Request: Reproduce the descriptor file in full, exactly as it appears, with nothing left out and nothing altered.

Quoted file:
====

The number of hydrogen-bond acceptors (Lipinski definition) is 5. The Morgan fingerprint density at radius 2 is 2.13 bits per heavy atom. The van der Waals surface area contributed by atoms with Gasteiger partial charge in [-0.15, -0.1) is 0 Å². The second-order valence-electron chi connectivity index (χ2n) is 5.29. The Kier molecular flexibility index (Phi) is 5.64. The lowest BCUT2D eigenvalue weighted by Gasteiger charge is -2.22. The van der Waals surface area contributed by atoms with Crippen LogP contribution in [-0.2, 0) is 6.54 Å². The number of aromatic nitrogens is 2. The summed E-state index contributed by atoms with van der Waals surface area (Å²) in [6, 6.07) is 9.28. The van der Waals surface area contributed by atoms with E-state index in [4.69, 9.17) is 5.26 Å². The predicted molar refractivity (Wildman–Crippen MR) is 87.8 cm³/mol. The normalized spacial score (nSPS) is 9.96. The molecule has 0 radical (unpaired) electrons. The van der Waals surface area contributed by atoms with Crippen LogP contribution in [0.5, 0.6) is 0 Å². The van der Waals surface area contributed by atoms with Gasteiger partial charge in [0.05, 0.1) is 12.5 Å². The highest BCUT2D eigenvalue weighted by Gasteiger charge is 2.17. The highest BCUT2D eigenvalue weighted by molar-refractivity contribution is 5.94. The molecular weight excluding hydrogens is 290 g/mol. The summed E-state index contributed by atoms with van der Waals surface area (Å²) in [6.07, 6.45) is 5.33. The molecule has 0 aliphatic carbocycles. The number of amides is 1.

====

The number of hydrogen-bond acceptors (Lipinski definition) is 5. The Morgan fingerprint density at radius 2 is 2.13 bits per heavy atom. The van der Waals surface area contributed by atoms with Gasteiger partial charge in [-0.15, -0.1) is 0 Å². The second-order valence-electron chi connectivity index (χ2n) is 5.29. The Kier molecular flexibility index (Phi) is 5.64. The lowest BCUT2D eigenvalue weighted by Gasteiger charge is -2.22. The van der Waals surface area contributed by atoms with Crippen LogP contribution in [-0.2, 0) is 6.54 Å². The number of aromatic nitrogens is 2. The summed E-state index contributed by atoms with van der Waals surface area (Å²) in [6, 6.07) is 9.28. The van der Waals surface area contributed by atoms with E-state index in [4.69, 9.17) is 5.26 Å². The predicted molar refractivity (Wildman–Crippen MR) is 87.8 cm³/mol. The normalized spacial score (nSPS) is 9.96. The molecule has 0 radical (unpaired) electrons. The van der Waals surface area contributed by atoms with Crippen LogP contribution in [0.5, 0.6) is 0 Å². The van der Waals surface area contributed by atoms with Gasteiger partial charge in [0.05, 0.1) is 12.5 Å². The highest BCUT2D eigenvalue weighted by Gasteiger charge is 2.17. The highest BCUT2D eigenvalue weighted by molar-refractivity contribution is 5.94. The molecular weight excluding hydrogens is 290 g/mol. The summed E-state index contributed by atoms with van der Waals surface area (Å²) in [6.07, 6.45) is 5.33. The molecule has 0 aliphatic carbocycles. The number of amides is 1.